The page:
In the mid 2000's the Georgia Conservation Commission (GCC) applied for and received a grant for a phase 1 geomorphic assessment of the town's streams and rivers. The intent with this work was to establish stream buffers based on actual "on the ground" information that would determine the correct buffer width for a particular stream. This study recommended 3 buffer widths; 25', 50' and 100' and a map was made delineating these buffers on the different reaches of the streams. There were several problems with this approach, the map was complex, showing many more streams and rivers than were shown on our current zoning map. (see project pictures) This confused the planners and they thought they could not manage projects with all these variables. The GCC drafted buffer language that was rejected by the planning commission. The geomorphic assessment was a $10,500 study that was headed nowhere.
As the next grant cycle came about the GCC commissioned a phase 2 geomorphic assessment of the towns rivers and streams, this phase would actually get technicians in the streams for "on the ground" evaluations. The geomorphic information for many towns in the state is available on ANR's website, https://anrweb.vt.gov/DEC/SGA/Default.aspx. This study identified many streams in town that needed work such as; no buffer at all, mass failures on banks and inadequate culverts or bridges. Several of these projects were selected and the work has been completed.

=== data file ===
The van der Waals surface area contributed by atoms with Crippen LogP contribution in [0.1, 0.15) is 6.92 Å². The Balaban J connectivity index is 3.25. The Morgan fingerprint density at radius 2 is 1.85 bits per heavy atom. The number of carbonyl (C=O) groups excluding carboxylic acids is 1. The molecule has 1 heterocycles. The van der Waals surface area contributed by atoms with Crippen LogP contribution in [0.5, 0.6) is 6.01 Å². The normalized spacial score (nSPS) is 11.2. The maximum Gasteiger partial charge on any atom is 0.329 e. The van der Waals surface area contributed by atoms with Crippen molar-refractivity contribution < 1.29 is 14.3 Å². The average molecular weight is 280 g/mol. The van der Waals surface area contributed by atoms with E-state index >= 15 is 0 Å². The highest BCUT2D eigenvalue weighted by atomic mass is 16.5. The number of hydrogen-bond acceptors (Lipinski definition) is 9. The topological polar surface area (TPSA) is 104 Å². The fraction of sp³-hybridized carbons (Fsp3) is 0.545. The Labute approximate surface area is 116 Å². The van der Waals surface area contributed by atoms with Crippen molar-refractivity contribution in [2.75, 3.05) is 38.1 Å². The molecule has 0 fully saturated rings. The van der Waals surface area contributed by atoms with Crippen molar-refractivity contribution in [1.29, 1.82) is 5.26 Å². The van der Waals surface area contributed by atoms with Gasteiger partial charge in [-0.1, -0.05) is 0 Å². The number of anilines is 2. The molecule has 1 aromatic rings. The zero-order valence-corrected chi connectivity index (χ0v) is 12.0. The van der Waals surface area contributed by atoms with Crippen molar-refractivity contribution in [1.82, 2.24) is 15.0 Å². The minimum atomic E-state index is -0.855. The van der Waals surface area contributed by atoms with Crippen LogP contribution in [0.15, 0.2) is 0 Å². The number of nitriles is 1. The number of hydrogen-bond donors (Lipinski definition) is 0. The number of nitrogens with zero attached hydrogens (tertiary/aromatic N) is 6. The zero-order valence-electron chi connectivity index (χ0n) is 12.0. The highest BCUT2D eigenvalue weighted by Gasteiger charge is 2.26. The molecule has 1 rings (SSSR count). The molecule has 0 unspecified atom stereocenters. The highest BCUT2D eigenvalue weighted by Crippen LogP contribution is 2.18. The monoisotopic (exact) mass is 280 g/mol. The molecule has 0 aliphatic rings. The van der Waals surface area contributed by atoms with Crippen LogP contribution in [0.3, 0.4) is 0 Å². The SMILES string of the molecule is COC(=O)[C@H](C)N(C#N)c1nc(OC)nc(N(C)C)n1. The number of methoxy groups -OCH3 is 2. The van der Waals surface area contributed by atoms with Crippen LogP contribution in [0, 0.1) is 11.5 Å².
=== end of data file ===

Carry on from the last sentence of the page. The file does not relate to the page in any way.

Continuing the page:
In mid 2012 the GCC compiled another draft of simplified buffer language to be ioncluded in zoning we dropped back to 2 buffer widths and only streams shown on the zoning map, but included, buffer measuring standards, CL II wetland associations, activities permitted in the buffer and conditional uses.
In October of 2013 a revised zoning code was issued and included a 3 page section on Riparian Buffer Zones.( www.townofgeorgia.com pages 87-89.
This project took almost 10 years, a long road, but we hope comprehensive buffer regulation will improve stream health.